Rerolled: July 10, 2019 | #STDW
Congress heard testimony today challenging marijuana's criminalization, a Democratic House rising star and Senate presidential contender team up on a federal housing bill, Hawaii's governor vetoes a bill to end civil asset forfeiture, and more.
Congress Hears Testimony Challenging Marijuana Criminalization. The House Judiciary Committee's Subcommittee on Crime, Terrorism, and Homeland Security is holding a hearing today on "Marijuana Laws in America: Racial Justice and the Need for Reform." Witnesses are discussing alternative policy options, including ending marijuana's status as a Schedule I controlled substance.
Florida Appeals Court Finds Law Limiting Medical Marijuana Companies Unconstitutional. The state's 1st District Court of Appeal has ruled that Rick Scott-era rules are unconstitutional and violate Amendment 2, the ballot measure that legalized medical marijuana in the state. The current vertically integrated system that requires companies to grow, process, package, and sell their own medical marijuana violates the amendment, the court ruled, and so does the system that caps licenses. The ruling upholds in part a 2018 Leon County Circuit Court decision that also ruled the system unconstitutional.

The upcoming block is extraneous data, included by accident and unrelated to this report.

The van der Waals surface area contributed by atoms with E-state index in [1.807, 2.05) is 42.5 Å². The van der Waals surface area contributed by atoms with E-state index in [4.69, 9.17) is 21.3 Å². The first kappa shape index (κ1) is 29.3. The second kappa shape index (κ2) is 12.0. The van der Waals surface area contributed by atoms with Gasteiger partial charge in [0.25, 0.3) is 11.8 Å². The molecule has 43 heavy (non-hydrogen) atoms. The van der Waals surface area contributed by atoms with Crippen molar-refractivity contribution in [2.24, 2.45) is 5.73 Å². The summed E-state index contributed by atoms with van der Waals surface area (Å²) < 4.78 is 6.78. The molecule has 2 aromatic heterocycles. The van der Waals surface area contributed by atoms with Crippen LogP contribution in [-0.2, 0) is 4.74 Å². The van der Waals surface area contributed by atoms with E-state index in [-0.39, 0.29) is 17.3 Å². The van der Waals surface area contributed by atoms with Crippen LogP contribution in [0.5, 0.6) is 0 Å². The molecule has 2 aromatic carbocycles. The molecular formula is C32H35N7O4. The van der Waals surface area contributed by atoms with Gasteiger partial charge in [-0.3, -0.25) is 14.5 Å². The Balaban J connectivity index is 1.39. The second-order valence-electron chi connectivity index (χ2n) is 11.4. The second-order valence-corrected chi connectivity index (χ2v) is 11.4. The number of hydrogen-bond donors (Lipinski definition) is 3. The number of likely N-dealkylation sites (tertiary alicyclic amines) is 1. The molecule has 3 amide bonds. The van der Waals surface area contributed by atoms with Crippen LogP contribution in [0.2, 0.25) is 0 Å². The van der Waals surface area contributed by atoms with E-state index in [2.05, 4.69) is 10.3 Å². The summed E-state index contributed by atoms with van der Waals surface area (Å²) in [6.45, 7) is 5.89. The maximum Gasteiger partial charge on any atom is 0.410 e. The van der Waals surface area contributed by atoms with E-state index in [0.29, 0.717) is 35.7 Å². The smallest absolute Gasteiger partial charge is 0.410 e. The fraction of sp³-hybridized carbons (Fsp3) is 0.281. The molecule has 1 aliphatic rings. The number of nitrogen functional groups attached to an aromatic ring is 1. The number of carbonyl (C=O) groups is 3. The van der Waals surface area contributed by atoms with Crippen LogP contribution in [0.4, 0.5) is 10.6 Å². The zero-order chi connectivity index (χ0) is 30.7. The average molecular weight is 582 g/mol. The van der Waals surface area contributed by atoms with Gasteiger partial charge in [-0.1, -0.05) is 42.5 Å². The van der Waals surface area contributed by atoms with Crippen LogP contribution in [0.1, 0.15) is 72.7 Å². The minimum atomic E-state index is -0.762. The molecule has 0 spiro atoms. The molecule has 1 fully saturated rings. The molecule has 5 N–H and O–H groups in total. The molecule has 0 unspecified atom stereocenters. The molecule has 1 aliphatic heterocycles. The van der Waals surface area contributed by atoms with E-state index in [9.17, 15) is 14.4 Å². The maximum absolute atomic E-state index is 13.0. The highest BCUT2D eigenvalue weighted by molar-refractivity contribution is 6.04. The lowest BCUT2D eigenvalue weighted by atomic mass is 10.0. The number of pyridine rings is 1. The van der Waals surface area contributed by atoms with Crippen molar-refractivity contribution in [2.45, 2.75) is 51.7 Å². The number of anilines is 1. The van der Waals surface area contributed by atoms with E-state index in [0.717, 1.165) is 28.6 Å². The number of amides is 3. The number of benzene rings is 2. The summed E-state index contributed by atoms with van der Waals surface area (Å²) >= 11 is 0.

Hawaii Governor Vetoes Civil Asset Forfeiture Reform Bill. Gov. David Ige (D) on Tuesday vetoed HB 748, which would have ended asset forfeiture without a criminal conviction in the state. Ige acted at the behest of law enforcement agencies statewide, who strongly opposed the bill. The law would "be too restrictive," Ige said.
Kamala Harris, Alexandria Ocasio-Cortez File Bill to Protect Rights in Federal Housing. House upstart Rep. Alexandria Ocasio-Cortez (D-NY) and presidential contender Sen. Kamala Harris (D-CA) have teamed up to file the Fair Chance at Housing Act of 2020, which would make it harder to evict tenants for a single criminal offense and would prevent the eviction of family members who didn't know about a guilty person's criminal acts. The bill would also limit criminal record queries by housing authorities screening potential tenants. Under the bill, drug offenses resulting in a sentence of less than 10 years would no longer bar someone from seeking federal housing assistance. The bill is not yet available on the congressional website.
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